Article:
2021 should be remembered as the grand return of ABBA. Granted a few other things happened this year that might be more memorable but the lead single from Voyage, “I Still Have Faith In You” was a perfect song for the year. “I Still Have Faith In You” is ostensible about Anni-Frid Lyngstad singing about herself and ABBA as a whole still having the ability to make music in their advanced age but for people who have been on edge for two years or more, it sounds like a hopeful power ballad about keeping the faith that world can and will be a better place. – Adam Tercyak-Morgan

06. Dry Cleaning “Scratchcard Lanyard”

The tension built up between Florence Shaw and her Dry Cleaning bandmate’s during “Scratchcard Lanyard’s” initial spoken verse may lead someone unfamiliar with the group to assume this song about indifference garnered while globetrotting and trying new things is leading to an explosive conclusion. Instead, however, Shaw punctuates every verse with the line, “Do everything and feel nothing.” The “Dry” part of the band’s name is no accident. Shaw’s skill is in displaying emotional neutrality whilst delivering her wryly humorous, whip-smart poetry. “Scratchcard Lanyard’s” lyrics are at once funny, true, and bleak. – Andy Mascola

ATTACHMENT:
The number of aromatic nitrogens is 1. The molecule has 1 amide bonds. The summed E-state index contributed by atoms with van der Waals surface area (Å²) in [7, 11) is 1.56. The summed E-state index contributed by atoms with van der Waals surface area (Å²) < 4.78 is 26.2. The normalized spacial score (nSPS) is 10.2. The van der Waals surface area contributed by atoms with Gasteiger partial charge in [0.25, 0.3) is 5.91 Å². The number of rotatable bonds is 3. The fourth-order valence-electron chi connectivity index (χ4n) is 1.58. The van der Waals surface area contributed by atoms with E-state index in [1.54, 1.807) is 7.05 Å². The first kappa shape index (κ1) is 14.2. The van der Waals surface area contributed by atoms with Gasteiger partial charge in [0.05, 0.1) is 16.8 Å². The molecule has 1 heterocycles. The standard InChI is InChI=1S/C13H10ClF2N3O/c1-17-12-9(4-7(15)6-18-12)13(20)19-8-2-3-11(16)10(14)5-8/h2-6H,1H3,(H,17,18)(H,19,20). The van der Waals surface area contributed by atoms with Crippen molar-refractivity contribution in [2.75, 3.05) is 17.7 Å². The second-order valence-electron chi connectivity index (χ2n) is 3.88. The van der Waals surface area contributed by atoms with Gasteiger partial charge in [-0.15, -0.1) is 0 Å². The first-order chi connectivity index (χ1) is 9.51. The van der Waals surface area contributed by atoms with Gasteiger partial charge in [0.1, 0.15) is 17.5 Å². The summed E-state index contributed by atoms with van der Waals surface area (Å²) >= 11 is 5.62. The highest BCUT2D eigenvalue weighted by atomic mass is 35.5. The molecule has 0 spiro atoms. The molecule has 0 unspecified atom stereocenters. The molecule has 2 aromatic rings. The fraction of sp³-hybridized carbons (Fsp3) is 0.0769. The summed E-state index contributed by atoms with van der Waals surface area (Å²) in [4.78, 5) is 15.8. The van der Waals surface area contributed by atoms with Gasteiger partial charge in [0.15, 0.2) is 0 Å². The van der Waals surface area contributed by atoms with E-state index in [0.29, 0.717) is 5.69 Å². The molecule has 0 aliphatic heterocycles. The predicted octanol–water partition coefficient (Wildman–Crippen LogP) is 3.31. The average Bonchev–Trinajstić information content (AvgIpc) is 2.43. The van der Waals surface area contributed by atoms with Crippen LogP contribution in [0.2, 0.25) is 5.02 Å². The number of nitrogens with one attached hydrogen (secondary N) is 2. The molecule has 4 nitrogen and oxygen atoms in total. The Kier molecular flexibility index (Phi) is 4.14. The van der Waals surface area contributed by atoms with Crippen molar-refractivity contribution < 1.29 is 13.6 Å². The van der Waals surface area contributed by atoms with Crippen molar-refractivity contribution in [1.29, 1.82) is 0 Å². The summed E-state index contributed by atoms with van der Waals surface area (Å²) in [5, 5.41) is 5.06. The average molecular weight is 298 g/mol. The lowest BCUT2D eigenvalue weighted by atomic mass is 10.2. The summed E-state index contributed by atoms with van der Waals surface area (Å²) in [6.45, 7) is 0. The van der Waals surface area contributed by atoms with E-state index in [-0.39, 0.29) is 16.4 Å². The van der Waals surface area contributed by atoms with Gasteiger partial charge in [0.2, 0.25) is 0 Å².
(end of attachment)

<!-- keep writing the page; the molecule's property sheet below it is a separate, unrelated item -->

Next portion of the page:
05. The Avalanches featuring Cola Boyy and Mick Jones “We Go On”

The Avalanches put out one of the best albums of 2020 just a little too late to make it on to most outlet’s best of 2020 lists. “We Go On,” the seventh single from We Will Always Love You, is based around a sample of the Carpenters’ “Hurting Each Other.” With Karen Carpenter’s looping vocals, guest vocalist Cola Boyy throws in some of his patented anti-capitalist shade (“Why am I fighting to stay on this payroll?”) while still not stopping the party feel. – Adam Tercyak-Morgan

04. Japanese Breakfast “Be Sweet”

The lead single from Japanese Breakfast‘s third album, Jubilee, was the joyous “Be Sweet.” Ushering in a new era for Michelle Zauner, the track is a bright disco-infused banger with thumping bass and big 80s synths. The turn from the more mournful Soft Sounds from Another Planet is stark but exactly what was needed for 2021. – Adam Tercyak-Morgan